Stars: Amanda Peet, David Walton, Margo Harshman, Joey King, Jeffrey Tambor
Writer: Tad Quill
Director: Craig Zisk
Network: NBC, airs Wednesday nights
Original Telecast: March 22, 2012
As much trouble as NBC has been in this season with ratings, the quality of its programs have actually been quite interesting – even when they do seriously fail in nabbing viewers.
And while we’ve had to suffer through the abysmal WHITNEY and ARE YOU THERE CHELSEA?, they also hit a double with UP ALL NIGHT and I would even say a triple with the surprisingly well done quirky comedy BENT.
If you can forgive the atrocious title, BENT is a refreshingly well-made, breezy romantic comedy staring David Walton as a quasi-sleazy contractor Pete Riggins. He’s hired by the uptight Alex Meyers (Amanda Peet) to remodel her kitchen, but opposites attract and they’re immediately drawn to each other.
The first and second episodes play up their love/hate relationship quite well, and the series hits the ground running with its “Pilot” episode establishing the quirky supporting cast and propping up a premise that is more like the underrated early 2000’s series ED more than anything else on any other big network.
It’s a character comedy enhanced by witty banter and a thoroughly likable cast. In some ways, this is an hour-long dramedy, not a half-hour comedy, and maybe that’s why NBC has decided to pare up back-to-back episodes over a three week period (only six episodes have been made).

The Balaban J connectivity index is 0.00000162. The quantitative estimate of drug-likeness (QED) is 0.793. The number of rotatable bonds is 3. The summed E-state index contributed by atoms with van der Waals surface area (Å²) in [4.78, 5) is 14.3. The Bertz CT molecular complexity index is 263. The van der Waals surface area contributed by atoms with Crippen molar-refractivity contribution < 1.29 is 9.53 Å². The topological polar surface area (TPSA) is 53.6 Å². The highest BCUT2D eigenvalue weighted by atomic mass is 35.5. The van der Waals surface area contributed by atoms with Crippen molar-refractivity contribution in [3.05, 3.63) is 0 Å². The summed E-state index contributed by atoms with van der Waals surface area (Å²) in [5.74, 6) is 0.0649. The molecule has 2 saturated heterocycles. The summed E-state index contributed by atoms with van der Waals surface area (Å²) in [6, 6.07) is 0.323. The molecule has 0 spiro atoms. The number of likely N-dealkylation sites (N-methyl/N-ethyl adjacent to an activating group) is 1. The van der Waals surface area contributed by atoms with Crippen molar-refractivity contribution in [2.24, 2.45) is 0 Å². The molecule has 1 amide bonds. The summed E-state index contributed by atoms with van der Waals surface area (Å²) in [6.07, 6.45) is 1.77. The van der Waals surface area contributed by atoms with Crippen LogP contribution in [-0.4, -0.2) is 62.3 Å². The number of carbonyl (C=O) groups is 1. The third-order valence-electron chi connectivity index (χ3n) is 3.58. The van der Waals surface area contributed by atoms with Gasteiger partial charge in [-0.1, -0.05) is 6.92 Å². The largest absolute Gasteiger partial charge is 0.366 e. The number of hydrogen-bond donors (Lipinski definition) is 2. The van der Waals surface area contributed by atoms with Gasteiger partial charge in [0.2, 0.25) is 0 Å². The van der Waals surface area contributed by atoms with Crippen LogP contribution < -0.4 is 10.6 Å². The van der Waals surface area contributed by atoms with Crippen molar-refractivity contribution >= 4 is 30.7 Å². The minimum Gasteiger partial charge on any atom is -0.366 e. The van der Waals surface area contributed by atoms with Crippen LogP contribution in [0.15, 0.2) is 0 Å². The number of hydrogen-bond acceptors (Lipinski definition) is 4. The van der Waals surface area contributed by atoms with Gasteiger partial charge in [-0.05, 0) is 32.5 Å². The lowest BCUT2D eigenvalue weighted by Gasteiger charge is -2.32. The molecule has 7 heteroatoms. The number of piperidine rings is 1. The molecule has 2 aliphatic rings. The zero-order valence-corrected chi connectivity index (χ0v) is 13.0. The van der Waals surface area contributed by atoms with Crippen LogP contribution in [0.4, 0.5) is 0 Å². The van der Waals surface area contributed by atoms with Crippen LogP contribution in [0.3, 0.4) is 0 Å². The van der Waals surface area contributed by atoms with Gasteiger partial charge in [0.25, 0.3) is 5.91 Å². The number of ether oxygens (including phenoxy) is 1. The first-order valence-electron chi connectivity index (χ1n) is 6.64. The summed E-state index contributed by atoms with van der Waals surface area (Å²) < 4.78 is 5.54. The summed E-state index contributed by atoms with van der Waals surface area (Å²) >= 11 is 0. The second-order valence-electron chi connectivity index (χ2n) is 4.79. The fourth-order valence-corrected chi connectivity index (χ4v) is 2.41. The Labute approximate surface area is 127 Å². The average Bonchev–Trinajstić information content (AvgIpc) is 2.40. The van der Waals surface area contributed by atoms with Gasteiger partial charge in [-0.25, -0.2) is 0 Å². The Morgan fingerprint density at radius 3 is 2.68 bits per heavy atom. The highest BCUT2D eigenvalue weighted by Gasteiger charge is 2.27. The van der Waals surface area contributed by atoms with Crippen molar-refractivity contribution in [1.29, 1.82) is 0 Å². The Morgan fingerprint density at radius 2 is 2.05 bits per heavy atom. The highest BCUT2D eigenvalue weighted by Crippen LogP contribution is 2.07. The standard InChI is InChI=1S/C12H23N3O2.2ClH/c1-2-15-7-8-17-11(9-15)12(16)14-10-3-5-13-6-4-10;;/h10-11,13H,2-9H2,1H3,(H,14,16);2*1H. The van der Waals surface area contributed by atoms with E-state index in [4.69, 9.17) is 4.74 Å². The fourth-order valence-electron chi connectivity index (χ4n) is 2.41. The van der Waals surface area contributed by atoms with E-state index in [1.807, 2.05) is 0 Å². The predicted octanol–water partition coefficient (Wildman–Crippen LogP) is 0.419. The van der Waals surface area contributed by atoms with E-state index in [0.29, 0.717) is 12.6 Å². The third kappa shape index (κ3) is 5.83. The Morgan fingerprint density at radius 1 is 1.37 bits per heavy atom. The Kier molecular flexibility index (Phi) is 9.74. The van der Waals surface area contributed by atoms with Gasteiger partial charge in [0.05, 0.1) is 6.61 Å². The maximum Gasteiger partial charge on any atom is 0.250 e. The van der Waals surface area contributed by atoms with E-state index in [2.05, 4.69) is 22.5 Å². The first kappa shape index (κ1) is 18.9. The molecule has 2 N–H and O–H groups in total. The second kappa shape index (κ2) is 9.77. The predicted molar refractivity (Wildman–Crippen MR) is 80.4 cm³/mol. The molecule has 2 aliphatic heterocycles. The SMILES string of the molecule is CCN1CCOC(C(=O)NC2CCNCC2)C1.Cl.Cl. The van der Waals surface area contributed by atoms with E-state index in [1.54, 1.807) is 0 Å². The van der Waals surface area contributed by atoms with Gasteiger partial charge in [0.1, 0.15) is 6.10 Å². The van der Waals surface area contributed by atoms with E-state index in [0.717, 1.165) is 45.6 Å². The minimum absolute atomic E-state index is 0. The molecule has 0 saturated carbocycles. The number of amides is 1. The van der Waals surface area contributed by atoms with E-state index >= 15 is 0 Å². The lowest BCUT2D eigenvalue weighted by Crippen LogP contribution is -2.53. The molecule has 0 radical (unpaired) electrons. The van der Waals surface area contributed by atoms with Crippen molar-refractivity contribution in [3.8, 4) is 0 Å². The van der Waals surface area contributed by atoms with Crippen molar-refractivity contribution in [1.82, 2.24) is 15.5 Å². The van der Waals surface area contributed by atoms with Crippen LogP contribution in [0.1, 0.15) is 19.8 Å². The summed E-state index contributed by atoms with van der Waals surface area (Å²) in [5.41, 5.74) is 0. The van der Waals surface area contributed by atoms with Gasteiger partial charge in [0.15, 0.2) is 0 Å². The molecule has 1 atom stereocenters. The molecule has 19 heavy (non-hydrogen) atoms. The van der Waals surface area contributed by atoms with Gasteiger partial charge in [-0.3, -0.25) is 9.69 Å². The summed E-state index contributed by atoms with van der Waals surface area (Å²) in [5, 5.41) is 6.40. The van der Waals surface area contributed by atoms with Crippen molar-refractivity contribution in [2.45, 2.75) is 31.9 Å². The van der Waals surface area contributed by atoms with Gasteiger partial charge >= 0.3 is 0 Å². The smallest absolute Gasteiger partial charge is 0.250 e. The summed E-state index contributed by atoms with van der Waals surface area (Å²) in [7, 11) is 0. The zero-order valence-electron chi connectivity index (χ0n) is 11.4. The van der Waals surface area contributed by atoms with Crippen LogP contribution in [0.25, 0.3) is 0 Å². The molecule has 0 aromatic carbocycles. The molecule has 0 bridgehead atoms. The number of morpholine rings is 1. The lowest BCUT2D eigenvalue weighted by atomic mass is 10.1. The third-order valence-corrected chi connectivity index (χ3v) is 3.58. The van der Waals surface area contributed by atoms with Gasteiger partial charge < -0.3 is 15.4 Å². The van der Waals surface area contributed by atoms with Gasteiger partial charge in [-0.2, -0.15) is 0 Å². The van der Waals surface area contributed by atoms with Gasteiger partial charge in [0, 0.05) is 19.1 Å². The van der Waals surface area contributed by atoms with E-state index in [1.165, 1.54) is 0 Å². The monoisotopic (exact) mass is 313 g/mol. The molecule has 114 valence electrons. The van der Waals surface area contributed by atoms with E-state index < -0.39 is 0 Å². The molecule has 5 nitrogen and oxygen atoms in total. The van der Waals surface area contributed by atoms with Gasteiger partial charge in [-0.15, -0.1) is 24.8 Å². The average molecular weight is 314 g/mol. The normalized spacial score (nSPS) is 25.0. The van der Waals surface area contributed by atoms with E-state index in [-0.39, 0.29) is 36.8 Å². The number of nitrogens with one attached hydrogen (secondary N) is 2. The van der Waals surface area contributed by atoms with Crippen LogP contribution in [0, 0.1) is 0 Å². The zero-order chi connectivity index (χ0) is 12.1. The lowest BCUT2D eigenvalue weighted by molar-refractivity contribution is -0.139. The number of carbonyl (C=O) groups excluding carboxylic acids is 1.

Stand-outs on the series also include Jeffrey Tambor as Pete’s struggling actor/ladies man dad James. Tambor is a hilarious and brings a nice spit and polish to the proceedings.
The chemistry between Pete and Walton is quite good too. They have instant chemistry, which is a hard thing to do – plus their dialogue ain’t too shabby either.
Not very much promotion has went into BENT, which is never a good sign. However, if NBC really knew what it had, it would be doing a little more leg work to get people to sample it. This is the type of quirky originally comedy we frankly need more of. Sadly though, it’s also the type of comedy that rarely survives the harsh realities of the easy sell of network television.
It’s not a good sign that these episodes are also getting burned off in this fashion, but maybe a nice little niche will form for them, so NBC can potentially bring it back for a second season. It’s highly doubtful, but you can always wish.
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Article Source: Assignment X
Article: TV Review: BENT – Season 1 – “Pilot” – Series Premiere